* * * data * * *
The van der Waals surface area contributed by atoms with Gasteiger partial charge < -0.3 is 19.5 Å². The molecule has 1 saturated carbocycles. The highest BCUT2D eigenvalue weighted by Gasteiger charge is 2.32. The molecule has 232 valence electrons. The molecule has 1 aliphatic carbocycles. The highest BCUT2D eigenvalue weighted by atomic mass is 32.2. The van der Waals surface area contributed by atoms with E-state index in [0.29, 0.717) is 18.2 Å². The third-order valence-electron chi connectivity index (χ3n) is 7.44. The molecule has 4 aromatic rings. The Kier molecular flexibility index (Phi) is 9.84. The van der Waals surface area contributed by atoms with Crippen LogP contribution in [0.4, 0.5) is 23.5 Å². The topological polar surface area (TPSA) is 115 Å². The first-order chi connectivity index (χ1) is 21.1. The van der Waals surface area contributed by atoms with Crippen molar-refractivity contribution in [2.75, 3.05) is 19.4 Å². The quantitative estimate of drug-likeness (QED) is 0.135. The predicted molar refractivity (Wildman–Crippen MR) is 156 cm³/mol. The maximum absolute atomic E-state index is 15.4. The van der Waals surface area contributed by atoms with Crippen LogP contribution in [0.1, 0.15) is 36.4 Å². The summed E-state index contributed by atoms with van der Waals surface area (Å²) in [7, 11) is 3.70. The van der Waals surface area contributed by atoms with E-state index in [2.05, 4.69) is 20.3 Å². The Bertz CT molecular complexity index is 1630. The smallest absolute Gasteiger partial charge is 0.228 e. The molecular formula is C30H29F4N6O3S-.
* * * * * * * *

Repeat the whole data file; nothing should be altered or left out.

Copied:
The van der Waals surface area contributed by atoms with Gasteiger partial charge < -0.3 is 19.5 Å². The molecule has 1 saturated carbocycles. The highest BCUT2D eigenvalue weighted by Gasteiger charge is 2.32. The molecule has 232 valence electrons. The molecule has 1 aliphatic carbocycles. The highest BCUT2D eigenvalue weighted by atomic mass is 32.2. The van der Waals surface area contributed by atoms with E-state index in [0.29, 0.717) is 18.2 Å². The third-order valence-electron chi connectivity index (χ3n) is 7.44. The molecule has 4 aromatic rings. The Kier molecular flexibility index (Phi) is 9.84. The van der Waals surface area contributed by atoms with Crippen LogP contribution in [0.4, 0.5) is 23.5 Å². The topological polar surface area (TPSA) is 115 Å². The first-order chi connectivity index (χ1) is 21.1. The van der Waals surface area contributed by atoms with Crippen molar-refractivity contribution in [2.75, 3.05) is 19.4 Å². The quantitative estimate of drug-likeness (QED) is 0.135. The predicted molar refractivity (Wildman–Crippen MR) is 156 cm³/mol. The maximum absolute atomic E-state index is 15.4. The van der Waals surface area contributed by atoms with Crippen LogP contribution in [0.1, 0.15) is 36.4 Å². The summed E-state index contributed by atoms with van der Waals surface area (Å²) in [7, 11) is 3.70. The van der Waals surface area contributed by atoms with E-state index in [2.05, 4.69) is 20.3 Å². The Bertz CT molecular complexity index is 1630. The smallest absolute Gasteiger partial charge is 0.228 e. The molecular formula is C30H29F4N6O3S-.